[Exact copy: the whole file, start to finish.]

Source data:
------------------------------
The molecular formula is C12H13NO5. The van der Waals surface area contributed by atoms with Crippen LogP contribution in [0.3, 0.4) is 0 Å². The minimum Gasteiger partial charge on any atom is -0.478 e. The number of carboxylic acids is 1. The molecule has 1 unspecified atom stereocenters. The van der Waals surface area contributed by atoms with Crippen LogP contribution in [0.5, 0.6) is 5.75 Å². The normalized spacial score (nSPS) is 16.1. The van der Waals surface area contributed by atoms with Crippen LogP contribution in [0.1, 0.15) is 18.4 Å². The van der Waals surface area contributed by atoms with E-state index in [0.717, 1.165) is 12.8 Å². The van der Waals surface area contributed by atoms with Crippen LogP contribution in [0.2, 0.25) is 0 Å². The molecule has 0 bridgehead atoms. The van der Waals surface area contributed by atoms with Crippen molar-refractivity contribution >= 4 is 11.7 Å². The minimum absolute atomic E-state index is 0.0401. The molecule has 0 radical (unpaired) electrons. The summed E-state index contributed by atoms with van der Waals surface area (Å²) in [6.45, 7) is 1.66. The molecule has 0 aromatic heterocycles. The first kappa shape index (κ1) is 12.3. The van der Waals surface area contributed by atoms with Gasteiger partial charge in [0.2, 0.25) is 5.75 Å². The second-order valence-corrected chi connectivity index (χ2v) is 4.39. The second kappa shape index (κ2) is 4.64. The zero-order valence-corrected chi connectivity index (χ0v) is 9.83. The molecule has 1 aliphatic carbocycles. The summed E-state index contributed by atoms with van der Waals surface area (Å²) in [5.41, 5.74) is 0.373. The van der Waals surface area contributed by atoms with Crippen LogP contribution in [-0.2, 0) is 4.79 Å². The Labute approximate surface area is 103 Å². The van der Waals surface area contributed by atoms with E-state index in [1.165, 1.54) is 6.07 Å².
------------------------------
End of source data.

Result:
The molecular formula is C12H13NO5. The van der Waals surface area contributed by atoms with Crippen LogP contribution in [0.3, 0.4) is 0 Å². The minimum Gasteiger partial charge on any atom is -0.478 e. The number of carboxylic acids is 1. The molecule has 1 unspecified atom stereocenters. The van der Waals surface area contributed by atoms with Crippen LogP contribution in [0.5, 0.6) is 5.75 Å². The normalized spacial score (nSPS) is 16.1. The van der Waals surface area contributed by atoms with Crippen LogP contribution in [0.1, 0.15) is 18.4 Å². The van der Waals surface area contributed by atoms with E-state index in [0.717, 1.165) is 12.8 Å². The van der Waals surface area contributed by atoms with Crippen LogP contribution in [0.2, 0.25) is 0 Å². The molecule has 0 bridgehead atoms. The van der Waals surface area contributed by atoms with Crippen molar-refractivity contribution >= 4 is 11.7 Å². The minimum absolute atomic E-state index is 0.0401. The molecule has 0 radical (unpaired) electrons. The summed E-state index contributed by atoms with van der Waals surface area (Å²) in [6.45, 7) is 1.66. The molecule has 0 aromatic heterocycles. The first kappa shape index (κ1) is 12.3. The van der Waals surface area contributed by atoms with Gasteiger partial charge in [0.2, 0.25) is 5.75 Å². The second-order valence-corrected chi connectivity index (χ2v) is 4.39. The second kappa shape index (κ2) is 4.64. The zero-order valence-corrected chi connectivity index (χ0v) is 9.83. The molecule has 1 aliphatic carbocycles. The summed E-state index contributed by atoms with van der Waals surface area (Å²) in [5.41, 5.74) is 0.373. The van der Waals surface area contributed by atoms with Crippen LogP contribution in [-0.2, 0) is 4.79 Å². The Labute approximate surface area is 103 Å². The van der Waals surface area contributed by atoms with E-state index in [1.165, 1.54) is 6.07 Å².